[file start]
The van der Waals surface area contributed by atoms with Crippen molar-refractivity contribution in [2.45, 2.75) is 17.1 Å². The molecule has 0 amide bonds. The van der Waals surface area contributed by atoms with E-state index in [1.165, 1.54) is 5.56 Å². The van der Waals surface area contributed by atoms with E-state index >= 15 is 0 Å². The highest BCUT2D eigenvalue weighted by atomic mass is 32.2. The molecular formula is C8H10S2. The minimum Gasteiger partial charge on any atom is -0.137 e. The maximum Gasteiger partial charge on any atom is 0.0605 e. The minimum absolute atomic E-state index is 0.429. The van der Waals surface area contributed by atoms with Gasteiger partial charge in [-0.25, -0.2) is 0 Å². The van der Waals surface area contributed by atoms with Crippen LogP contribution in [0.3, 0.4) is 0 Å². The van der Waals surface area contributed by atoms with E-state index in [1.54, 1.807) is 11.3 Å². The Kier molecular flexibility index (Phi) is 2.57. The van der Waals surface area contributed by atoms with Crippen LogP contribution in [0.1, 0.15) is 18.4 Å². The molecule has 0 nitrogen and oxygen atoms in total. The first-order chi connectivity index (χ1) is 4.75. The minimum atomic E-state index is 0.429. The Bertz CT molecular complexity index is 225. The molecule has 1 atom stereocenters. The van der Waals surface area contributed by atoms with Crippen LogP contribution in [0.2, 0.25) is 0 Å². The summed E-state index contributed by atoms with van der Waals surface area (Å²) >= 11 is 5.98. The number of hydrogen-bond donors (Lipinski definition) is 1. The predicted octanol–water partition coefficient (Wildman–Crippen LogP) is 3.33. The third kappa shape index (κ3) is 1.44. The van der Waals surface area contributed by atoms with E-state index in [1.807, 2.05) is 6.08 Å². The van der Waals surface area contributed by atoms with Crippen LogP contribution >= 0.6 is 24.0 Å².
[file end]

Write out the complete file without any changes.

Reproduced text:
The van der Waals surface area contributed by atoms with Crippen molar-refractivity contribution in [2.45, 2.75) is 17.1 Å². The molecule has 0 amide bonds. The van der Waals surface area contributed by atoms with E-state index in [1.165, 1.54) is 5.56 Å². The van der Waals surface area contributed by atoms with E-state index >= 15 is 0 Å². The highest BCUT2D eigenvalue weighted by atomic mass is 32.2. The molecular formula is C8H10S2. The minimum Gasteiger partial charge on any atom is -0.137 e. The maximum Gasteiger partial charge on any atom is 0.0605 e. The minimum absolute atomic E-state index is 0.429. The van der Waals surface area contributed by atoms with Gasteiger partial charge in [-0.25, -0.2) is 0 Å². The van der Waals surface area contributed by atoms with Crippen LogP contribution in [0.3, 0.4) is 0 Å². The van der Waals surface area contributed by atoms with E-state index in [1.54, 1.807) is 11.3 Å². The Kier molecular flexibility index (Phi) is 2.57. The van der Waals surface area contributed by atoms with Crippen LogP contribution in [0.1, 0.15) is 18.4 Å². The molecule has 0 nitrogen and oxygen atoms in total. The first-order chi connectivity index (χ1) is 4.75. The minimum atomic E-state index is 0.429. The Bertz CT molecular complexity index is 225. The molecule has 1 atom stereocenters. The van der Waals surface area contributed by atoms with Crippen LogP contribution in [0.2, 0.25) is 0 Å². The summed E-state index contributed by atoms with van der Waals surface area (Å²) >= 11 is 5.98. The number of hydrogen-bond donors (Lipinski definition) is 1. The predicted octanol–water partition coefficient (Wildman–Crippen LogP) is 3.33. The third kappa shape index (κ3) is 1.44. The van der Waals surface area contributed by atoms with E-state index in [1.807, 2.05) is 6.08 Å². The van der Waals surface area contributed by atoms with Crippen LogP contribution >= 0.6 is 24.0 Å².